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Adventures in Writing – another summer over

This will be the first month since I started writing this blog that I have got nothing to say.

There are a number of reasons for this.

One, I feel very strongly that anything I say doesn’t really matter (refugees, climate change, they are a LOT more important).

Two, the woes of the world make ANYTHING I say totally irrelevant

Three, writing books is not such a big deal – we authors are not the font of all knowledge

So, to bring things into perspective, I’m going to write about what happened to me this month…a personal overview of four weeks or so of my ever-changing life.

I decided to enrol my youngest daughter in my school. Her mother was not impressed. I tried to convince her that having a choice, having options, is a good thing. Imagine having the option at 18 of either going to a Spanish University or a British one. Or, even at 16, having the option of trying to find a job in Spain, or a having the chance to go to a British FE college and leaning, training for a career that she will love. I wish I had those sorts of options. I left school with not very much. A grade ‘C’ in English and Art. Yeah, well with that I’m not even going to get into the Civil Service. So…my choices were limited, hers will not be.

I wrote a book over the summer. That’s quite an achievement, even if I say so myself. 65,000 words. A Western. I’ve always wanted to write a Western and it simply flowed out of me. I had to change the title a few times, but in the end, I went with ‘Unflinching’, a little like ‘Unforgiven’, but nothing like the same story. Set BEFORE the American Civil War, in 1857 this book tells the story of a Pinkerton Detective who sets out to find the kidnapped daughter of a general he served under. In the Mexican War. It is gutsy and full of violence. Which is how Westerns should be. I loved writing it, I hope you love reading it.

cover draft

The very wonderful cover of my soon-to-be-released novel ‘Unflinching’, a Western set in 1857 America.

Publishing a book is always fraught with problems. Small independant publishers do go out of business. They cannot survive in this cutthroat world, so where does that leave us poor authors? Do I self-publish, or find another publisher? I think my publishers are very good, although I was let down recently by some mistakes in the editing process, mistakes which were panned by a reviewer! Rightly so. Anyway, I got in touch with the publisher and we have worked together to iron out all the errors, of which there were not many, to be fair. I suspected there might have been a faulty with the reviewer’s E-reader. It does happen, because some of the things she said simply didn’t add up when I went through the manuscript. Anyway, it’s done… Another book of mine had a tiny mistake. The name of one of the characters changed towards the end, This was another publisher and their response was very different. They won’t make the changes! So, I am going to withdraw my book from them, close the contract, go with someone else. There a lot of good publishers out there…but there are plenty that aren’t. It is so difficult to find the right one, isn’t it. To self-publish sometimes seems like the easy option, but I’m still convinced to try and get picked up by one of the big publishers is what it is all about. So, that’s what I’ll do.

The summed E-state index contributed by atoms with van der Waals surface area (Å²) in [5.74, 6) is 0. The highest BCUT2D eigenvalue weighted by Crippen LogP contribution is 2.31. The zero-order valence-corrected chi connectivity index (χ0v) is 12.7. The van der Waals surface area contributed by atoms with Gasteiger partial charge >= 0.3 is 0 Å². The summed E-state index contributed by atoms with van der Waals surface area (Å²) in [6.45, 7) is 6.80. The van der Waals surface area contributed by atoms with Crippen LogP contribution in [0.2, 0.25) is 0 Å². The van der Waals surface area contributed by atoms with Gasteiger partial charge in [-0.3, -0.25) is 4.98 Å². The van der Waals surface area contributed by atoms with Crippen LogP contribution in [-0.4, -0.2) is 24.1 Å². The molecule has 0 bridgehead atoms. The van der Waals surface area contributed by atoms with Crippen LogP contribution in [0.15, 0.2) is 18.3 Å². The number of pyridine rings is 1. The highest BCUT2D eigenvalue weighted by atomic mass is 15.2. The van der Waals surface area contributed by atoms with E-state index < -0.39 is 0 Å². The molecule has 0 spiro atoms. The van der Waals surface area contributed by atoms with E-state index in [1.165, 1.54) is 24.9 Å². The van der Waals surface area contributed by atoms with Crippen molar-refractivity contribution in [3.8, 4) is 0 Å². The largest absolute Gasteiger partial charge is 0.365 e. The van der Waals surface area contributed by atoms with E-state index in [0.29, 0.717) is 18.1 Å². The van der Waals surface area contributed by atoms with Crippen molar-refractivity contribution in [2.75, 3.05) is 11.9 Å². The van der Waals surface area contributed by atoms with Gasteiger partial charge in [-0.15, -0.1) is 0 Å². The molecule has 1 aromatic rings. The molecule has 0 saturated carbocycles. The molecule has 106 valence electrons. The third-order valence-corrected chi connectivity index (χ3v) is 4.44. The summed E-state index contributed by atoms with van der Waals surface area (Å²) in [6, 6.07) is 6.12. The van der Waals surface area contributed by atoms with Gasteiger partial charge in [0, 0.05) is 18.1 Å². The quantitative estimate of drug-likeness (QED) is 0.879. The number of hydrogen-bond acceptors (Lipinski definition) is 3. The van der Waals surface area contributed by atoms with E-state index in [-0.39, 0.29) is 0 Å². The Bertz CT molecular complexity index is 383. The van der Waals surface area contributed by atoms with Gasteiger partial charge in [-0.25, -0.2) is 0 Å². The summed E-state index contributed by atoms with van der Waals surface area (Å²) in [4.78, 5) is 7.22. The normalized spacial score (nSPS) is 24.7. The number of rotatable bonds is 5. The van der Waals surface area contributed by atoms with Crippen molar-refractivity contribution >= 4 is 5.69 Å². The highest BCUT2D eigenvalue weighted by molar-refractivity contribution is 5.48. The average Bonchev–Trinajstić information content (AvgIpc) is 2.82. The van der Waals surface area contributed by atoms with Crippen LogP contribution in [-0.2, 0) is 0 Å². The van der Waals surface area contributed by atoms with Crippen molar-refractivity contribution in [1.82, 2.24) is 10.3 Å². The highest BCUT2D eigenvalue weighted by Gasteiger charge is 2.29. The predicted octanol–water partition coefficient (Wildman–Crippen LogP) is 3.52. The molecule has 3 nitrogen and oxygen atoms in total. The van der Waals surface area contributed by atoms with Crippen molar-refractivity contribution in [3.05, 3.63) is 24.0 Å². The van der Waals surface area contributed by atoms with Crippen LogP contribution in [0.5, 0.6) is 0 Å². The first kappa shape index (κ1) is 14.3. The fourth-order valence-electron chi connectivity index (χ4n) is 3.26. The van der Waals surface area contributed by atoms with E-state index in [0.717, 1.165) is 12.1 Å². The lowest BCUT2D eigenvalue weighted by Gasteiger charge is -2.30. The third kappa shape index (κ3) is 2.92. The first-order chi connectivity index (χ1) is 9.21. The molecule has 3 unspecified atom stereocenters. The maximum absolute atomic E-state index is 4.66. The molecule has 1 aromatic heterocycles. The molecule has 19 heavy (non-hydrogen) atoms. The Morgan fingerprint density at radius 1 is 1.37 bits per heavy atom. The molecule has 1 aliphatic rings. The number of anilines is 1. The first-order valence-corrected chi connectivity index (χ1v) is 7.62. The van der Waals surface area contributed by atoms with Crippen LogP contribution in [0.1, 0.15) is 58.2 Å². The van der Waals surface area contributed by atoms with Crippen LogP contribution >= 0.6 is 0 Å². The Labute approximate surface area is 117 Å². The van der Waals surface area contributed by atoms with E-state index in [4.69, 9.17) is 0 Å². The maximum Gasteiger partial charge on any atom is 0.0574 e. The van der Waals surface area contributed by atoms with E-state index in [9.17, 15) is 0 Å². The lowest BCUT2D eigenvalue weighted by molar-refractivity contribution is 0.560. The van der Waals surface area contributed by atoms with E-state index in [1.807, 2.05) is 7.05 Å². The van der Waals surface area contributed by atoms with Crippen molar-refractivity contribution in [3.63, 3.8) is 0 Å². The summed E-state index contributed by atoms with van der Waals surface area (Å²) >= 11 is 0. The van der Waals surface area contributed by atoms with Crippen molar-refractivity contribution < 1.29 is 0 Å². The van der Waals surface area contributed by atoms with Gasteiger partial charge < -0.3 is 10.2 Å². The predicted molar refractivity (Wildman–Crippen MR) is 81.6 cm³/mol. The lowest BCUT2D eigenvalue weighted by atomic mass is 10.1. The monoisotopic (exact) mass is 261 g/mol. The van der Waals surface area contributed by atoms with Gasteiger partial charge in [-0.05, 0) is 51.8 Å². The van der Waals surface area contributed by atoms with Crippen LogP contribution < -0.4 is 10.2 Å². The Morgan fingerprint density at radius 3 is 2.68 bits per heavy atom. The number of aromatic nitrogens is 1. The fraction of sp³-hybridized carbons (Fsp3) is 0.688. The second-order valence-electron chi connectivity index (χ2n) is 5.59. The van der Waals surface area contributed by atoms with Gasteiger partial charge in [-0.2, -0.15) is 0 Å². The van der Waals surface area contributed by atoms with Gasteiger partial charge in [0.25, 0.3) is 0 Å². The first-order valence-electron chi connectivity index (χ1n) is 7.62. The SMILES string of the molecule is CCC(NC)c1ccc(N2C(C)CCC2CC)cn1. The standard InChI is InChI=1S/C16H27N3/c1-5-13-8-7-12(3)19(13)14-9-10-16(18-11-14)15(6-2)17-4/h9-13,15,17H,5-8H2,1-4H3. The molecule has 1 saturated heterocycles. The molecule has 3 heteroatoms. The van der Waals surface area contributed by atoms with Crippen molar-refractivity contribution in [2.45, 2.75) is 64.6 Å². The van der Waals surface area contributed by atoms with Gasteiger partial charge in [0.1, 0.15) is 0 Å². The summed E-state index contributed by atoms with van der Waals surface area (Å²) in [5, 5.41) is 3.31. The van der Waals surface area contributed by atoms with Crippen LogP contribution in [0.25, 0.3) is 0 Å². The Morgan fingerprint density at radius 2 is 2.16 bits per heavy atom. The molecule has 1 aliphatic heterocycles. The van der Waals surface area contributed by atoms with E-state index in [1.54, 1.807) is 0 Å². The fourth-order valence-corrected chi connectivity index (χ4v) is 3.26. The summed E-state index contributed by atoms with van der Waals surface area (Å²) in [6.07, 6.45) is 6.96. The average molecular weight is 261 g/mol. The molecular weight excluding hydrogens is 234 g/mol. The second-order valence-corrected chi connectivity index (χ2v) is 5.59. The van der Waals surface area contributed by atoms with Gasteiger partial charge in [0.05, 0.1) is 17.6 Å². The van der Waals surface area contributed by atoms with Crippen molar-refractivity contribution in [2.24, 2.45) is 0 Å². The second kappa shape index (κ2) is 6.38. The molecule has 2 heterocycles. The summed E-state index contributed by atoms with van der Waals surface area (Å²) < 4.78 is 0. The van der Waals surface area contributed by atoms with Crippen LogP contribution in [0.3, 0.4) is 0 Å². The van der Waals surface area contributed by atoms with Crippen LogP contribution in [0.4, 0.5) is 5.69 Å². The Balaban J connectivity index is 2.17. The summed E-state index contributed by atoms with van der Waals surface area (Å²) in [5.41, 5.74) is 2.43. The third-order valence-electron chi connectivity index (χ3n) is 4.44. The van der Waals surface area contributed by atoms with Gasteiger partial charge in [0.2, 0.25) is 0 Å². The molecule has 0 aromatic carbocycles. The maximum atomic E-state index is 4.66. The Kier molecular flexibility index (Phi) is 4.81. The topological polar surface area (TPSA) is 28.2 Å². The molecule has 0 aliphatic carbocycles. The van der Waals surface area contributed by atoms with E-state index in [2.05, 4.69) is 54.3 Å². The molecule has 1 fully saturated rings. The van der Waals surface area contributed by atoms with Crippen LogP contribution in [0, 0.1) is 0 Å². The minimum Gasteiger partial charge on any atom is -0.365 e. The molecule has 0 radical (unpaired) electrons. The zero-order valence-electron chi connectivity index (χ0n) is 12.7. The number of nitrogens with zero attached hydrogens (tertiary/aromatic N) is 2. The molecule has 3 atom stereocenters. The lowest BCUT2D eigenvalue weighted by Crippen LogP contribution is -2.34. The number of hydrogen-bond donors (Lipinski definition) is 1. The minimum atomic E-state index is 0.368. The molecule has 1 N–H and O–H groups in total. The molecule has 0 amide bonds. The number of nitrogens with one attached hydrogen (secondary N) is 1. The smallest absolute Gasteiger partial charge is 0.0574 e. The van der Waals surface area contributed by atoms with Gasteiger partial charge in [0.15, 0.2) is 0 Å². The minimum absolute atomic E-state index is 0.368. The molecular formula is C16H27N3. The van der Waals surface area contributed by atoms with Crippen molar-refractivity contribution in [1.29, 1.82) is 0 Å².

Did I tell you I completed the first parto f a TV adaptation of one of my books? It was such hard work, but I’m hopeful I’ll be rewards when it is put out on our TV screens!!!

Summer is over and it has been busy. Western, TV episode, and another book also completed. I’ve struck a deal with a publisher to publish 4 of my books. Sounds good. Well…we’ll see. I’m very pragmatic about the whole industry now. Like I say … We’ll see. I think that is the best policy.

Wait. Keep an open mind. And, as it turns out … Nothing to say this month? Well…quite a lot in the end!

Keep reading people.

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Adventures in Writing – my Western, part one.

Writing during the summer months usually finds me accelerating my output, embarking on new projects, finishing off old ones.

This year is no different, despite soaring temperatures causing the entire process to be an arduous one!

With July barely half way through, I’ve completed the final edits of my novella ‘Fallen Past’, and the first adaptation for a television serial of my book ‘Roadkill’. With both of these out of the way, I can put my energy into writing biographies for famous Vikings, which I’ve been invited to do for an artist friend of mine (more news of that when it is done) and starting a new novel, in a genre I have always wanted to try.

The Western!

I reckon (notice the easy way in which I slip into Western-like parlance!) I should keep a log of my progress, so here it is.

DAY ONE

Writing first few chapters. In a deadbeat town in the Utah of the 1850s, a retired army general is embroiled in a bank robbery and is shot. As he lies bleeding, his daughter is abducted. US Marshalls, summoned to find the daughter as our good general is a hero of the Mexican War, are waylaid and killed, possibly by Indians. The Pinkerton Detective Agency over in Illinois, charged with finding the missing girl, send Officer Simms  out across the Territory to find her. Simms knows the general, served with him in the War. He’s the perfect choice. He’s also a killer, which might help.